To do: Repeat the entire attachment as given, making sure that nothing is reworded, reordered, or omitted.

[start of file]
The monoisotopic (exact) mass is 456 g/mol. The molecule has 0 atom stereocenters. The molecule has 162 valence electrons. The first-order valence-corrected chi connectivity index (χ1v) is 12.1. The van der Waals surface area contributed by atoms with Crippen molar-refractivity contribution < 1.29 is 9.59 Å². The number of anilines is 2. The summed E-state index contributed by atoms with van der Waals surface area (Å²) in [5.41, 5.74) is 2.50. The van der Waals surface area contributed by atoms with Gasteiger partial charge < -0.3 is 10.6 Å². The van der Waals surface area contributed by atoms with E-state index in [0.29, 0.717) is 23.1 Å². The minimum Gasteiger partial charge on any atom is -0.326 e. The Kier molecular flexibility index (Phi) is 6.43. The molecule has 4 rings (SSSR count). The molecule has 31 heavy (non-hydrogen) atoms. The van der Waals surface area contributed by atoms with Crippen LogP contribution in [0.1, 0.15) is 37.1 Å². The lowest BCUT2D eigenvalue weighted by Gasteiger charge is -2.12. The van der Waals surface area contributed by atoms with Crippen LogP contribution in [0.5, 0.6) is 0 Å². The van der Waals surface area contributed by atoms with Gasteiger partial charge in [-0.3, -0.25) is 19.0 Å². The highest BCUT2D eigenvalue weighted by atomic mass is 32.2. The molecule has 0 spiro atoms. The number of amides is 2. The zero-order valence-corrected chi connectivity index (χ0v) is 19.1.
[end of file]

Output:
The monoisotopic (exact) mass is 456 g/mol. The molecule has 0 atom stereocenters. The molecule has 162 valence electrons. The first-order valence-corrected chi connectivity index (χ1v) is 12.1. The van der Waals surface area contributed by atoms with Crippen molar-refractivity contribution < 1.29 is 9.59 Å². The number of anilines is 2. The summed E-state index contributed by atoms with van der Waals surface area (Å²) in [5.41, 5.74) is 2.50. The van der Waals surface area contributed by atoms with Gasteiger partial charge < -0.3 is 10.6 Å². The van der Waals surface area contributed by atoms with E-state index in [0.29, 0.717) is 23.1 Å². The minimum Gasteiger partial charge on any atom is -0.326 e. The Kier molecular flexibility index (Phi) is 6.43. The molecule has 4 rings (SSSR count). The molecule has 31 heavy (non-hydrogen) atoms. The van der Waals surface area contributed by atoms with Crippen LogP contribution in [0.1, 0.15) is 37.1 Å². The lowest BCUT2D eigenvalue weighted by Gasteiger charge is -2.12. The van der Waals surface area contributed by atoms with Crippen LogP contribution in [0.5, 0.6) is 0 Å². The van der Waals surface area contributed by atoms with Gasteiger partial charge in [-0.3, -0.25) is 19.0 Å². The highest BCUT2D eigenvalue weighted by atomic mass is 32.2. The molecule has 0 spiro atoms. The number of amides is 2. The zero-order valence-corrected chi connectivity index (χ0v) is 19.1.